Mueller Investigation's Lead Prosecutor On Trump's Pardons
ARI SHAPIRO, HOST:
President Trump's pardons are getting closer to home. Early this month, it was his former national security adviser, Michael Flynn. At the start of the week, it was corrupt former members of Congress and low-level offenders caught in the Russia probe. Last night, it was his old friend and adviser Roger Stone, along with Trump's former campaign manager Paul Manafort and his son-in-law's dad, Charles Kushner. Many of these high-profile pardons are connected to special counsel Robert Mueller's investigation into Russian interference in the 2016 election. Andrew Weissmann was a lead prosecutor on that team. He won Manafort's convictions on tax evasion and bank fraud, which were wiped away last night.
Andrew, welcome back to ALL THINGS CONSIDERED.
ANDREW WEISSMANN: Nice to be here. Thanks for having me.
SHAPIRO: Last night, you tweeted, the pardons from this president are what you would expect to get if you gave the pardon power to a mob boss. Explain what you mean by that.
WEISSMANN: So, Ari, you really have to ask yourself, what kind of person decides that of all of the applications for pardons and commutations, corrupt politicians, corrupt law enforcement officers, including people who were sent to jail for murder, are deserving of a pardon? And then you add in the people who are, for me, closer to home; the people like Flynn and Stone and Manafort and Papadopoulos and Alex van der Zwaan, which have their own problems. And that's why I really find that this is somebody who's just completely abusing the power that was conferred on him by the framers of the Constitution.
SHAPIRO: So let's talk specifically about the Manafort pardon. The New York Times has reported that Trump's lawyers discussed a pardon with Manafort back in 2017 and that, perhaps, Manafort violated his agreement to cooperate with investigators in anticipation of that pardon. Do you think that what we saw last night is the payoff of that?
WEISSMANN: Absolutely. I mean, we have the dangling of pardons to Stone and Manafort. And one thing about this president is he's not very subtle. I mean, he came out and publicly praised Manafort while he was saying that Michael Cohen was, you know, loathsome because he, quote, "was a rat," again, using the terms of a mob boss. And what you saw with Roger Stone and with Manafort is that he made good on the dangling of the pardon by actually conferring it.
SHAPIRO: So this is one of many steps the president has taken that could be described as shocking but not surprising. And given that it's not surprising, prosecutors took some steps ahead of time in anticipation that this might happen. Tell us about them.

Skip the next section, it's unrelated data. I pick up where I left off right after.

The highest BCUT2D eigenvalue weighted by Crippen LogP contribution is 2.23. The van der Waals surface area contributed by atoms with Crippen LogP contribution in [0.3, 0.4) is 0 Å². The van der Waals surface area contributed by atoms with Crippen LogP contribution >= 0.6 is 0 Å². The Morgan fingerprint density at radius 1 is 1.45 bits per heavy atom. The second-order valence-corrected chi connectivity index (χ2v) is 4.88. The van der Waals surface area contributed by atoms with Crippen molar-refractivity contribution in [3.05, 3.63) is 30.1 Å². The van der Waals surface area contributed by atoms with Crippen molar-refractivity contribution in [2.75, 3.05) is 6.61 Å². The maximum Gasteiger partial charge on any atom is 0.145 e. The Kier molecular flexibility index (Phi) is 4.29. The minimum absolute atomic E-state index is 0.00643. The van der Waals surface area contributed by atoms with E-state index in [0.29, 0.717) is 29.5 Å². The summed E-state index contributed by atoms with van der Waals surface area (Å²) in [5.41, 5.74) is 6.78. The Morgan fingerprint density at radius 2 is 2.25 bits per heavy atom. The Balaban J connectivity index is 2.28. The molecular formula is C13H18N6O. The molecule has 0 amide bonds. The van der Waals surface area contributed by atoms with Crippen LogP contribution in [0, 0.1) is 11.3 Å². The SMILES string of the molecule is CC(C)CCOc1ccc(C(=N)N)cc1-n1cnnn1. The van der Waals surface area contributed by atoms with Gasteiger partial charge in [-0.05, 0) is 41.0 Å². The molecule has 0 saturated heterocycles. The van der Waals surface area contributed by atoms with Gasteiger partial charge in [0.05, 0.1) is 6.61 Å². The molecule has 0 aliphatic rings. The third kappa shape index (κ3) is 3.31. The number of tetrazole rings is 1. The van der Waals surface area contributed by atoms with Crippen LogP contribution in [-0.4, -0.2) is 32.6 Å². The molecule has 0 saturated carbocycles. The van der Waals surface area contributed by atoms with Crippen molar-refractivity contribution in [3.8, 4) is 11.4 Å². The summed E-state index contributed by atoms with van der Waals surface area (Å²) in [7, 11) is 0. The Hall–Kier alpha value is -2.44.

WEISSMANN: One of the things that we did anticipating that he might get a pardon is that when Paul Manafort pled guilty in the District of Columbia, we made sure that he agreed with respect to the forfeiture that it was going to be imposed criminally and civilly. And the reason...
SHAPIRO: You're saying with respect to the forfeiture, he gave up millions of dollars worth of real estate and other things.
WEISSMANN: Exactly. With a pardon, that wipes away attributes of a criminal conviction. But you cannot be pardoned for civil liability, so that's something that will stand. And there's no ability for Paul Manafort now to go back and say, you know, I want my money back.
SHAPIRO: And despite the pardon, he's not totally out of legal jeopardy. Explain that.
WEISSMANN: Sure. Well, just because you're pardoned federally does not mean that you do not have to give testimony. So Paul Manafort and Roger Stone, for instance, could be put into the grand jury and asked a whole series of questions, such as, why did you refuse to cooperate? How did you protect the president? Why did you lie to Congress? - and a whole series of questions. And one thing about a federal pardon is it does not operate to immunize you with respect to future crimes. It can only be for prior crimes. So in the grand jury, people like Paul Manafort or Roger Stone, just like any other witness who goes into the grand jury, they have an obligation to be truthful. And if they lie, they expose themselves to prosecution for perjury and/or obstruction of justice. And nothing about a prior pardon will help Paul Manafort or Roger Stone or anyone else in that situation.
SHAPIRO: You know, you've been talking with us about this from a legal perspective, but could you end by reflecting on this from a personal perspective? I mean, you spent years building these cases. What is it like to see the result of that work just wiped away with the stroke of a pen?
WEISSMANN: It's incredibly disheartening because when you're in the Department of Justice - and this is true for career people, whether they're Republicans or Democrats - you believe in the rule of law. It really is depressing that you have a president who is so undermined what the whole idea of the special counsel is, which is a way that a Western democracy has figured out to hold an executive to account so that the president is not above the law. And seeing the pardon power used in a way that's so fundamentally at odds with what I've tried to stand for for the last 20 years of my life working in the Department of Justice is very upsetting for me and I know for many, many career people at the Department of Justice.
SHAPIRO: Andrew Weissmann was a lead prosecutor in the special counsel's Russia probe, and he's author of "Where Law Ends: Inside The Mueller Investigation."
Thank you for talking with us.
WEISSMANN: Thanks for having me.
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